• Opportunities to learn are not very engaging (lectures vs. workshops)

Major insights:

  • Young social workers use social media in all aspects of their lives
  • Entrepreneurial skills are easier to teach than social sensitivity
  • Young people like being taught through engaging, participatory means

He Sisters

Research goals:

  • Major pain points while shopping, e.g., sizing, inventory.
  • The ideal categorization of items
  • The ideal customer service experience
  • The lengths shoppers will go to find what they are looking for
  • Why do shoppers buy vintage vs. new?

Interviewed: 3 people and conducted 1 observational inquiry

Major insights (so far):

  • Thrift shopping is all about hunting for trophies and the “thrill of the find”.
  • Thrift and vintage shopping is about being a unique snowflake (vs. buying new).
  • Because thrift shopping is a very tactile and interactive experience, it’s hard to imaging what it would be line online.
  • Online shopping would be much more worth it if there was free shipping and returns.
  • There are little expectations for customer service at thrift stores, however at vintage stores, employees are expected to know about their stuff.

So how has my research journey been? Amazing. In addition to exercising my new-found empathy skills, I had the opportunity to meet and get to know impressive people doing impressive things. I heard about the time a seasoned non-profit professional staged her first protest. I heard the pains of a young man who wants to to open up center to support disadvantaged youth but can’t because of exorbitant bureaucratic fees he still had to pay from his time in jail. I also learned more about why we love doing the things we do (and how we actually hate it). I listened to multiple people describe “the thrill of the find” when referring to thrift shopping. I listened to the same people describe that same experience as “exhausting” or “a huge pain”.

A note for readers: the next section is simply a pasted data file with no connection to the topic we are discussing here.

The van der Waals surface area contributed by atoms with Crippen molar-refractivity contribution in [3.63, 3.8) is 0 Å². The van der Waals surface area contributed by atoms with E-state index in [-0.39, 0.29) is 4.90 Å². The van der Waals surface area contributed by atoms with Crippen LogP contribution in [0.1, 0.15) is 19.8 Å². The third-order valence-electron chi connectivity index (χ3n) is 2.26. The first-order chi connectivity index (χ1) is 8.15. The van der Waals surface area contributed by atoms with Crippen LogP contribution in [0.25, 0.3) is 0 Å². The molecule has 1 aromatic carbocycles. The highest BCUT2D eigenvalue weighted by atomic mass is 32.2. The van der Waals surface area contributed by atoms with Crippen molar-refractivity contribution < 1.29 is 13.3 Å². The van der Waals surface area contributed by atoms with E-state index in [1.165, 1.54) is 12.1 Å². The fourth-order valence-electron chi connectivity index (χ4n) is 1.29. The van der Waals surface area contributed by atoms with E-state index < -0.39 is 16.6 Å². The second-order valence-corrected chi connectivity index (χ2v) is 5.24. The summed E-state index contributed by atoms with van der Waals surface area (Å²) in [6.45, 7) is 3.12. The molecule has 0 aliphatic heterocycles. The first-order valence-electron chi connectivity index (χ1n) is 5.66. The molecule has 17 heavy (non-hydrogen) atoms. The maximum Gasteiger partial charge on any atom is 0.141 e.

However, there have been some failures too. I’ve broken some interview rules such as: asking the interviewee how they would go about solving my problem; cutting people off and asking close-ended questions; leading them to a certain answer. I knew I was wrong when the words slipped out of my mouth but I was more curious about where it would lead than trying to cover up my mistakes. Sometimes I lucked out and got some great insights, other times I was faced with some annoyed looks — that I’m pretty sure I projected. All-in-all, these are failures that will slowly get sifted out as I do more and more interviews.

I am currently in the process of synthesizing all these interviews. One big difference between what I am doing and what I’ve done before is looking at the bigger picture. I’ve been so used to helping people on a one-on-one basis that I’ve been tailoring each solution to their own personal needs. Now I need to take what I’ve learned and spend some quality time understanding the opporutnities for design that probably won’t be apparent to the people experiencing these problems on the ground.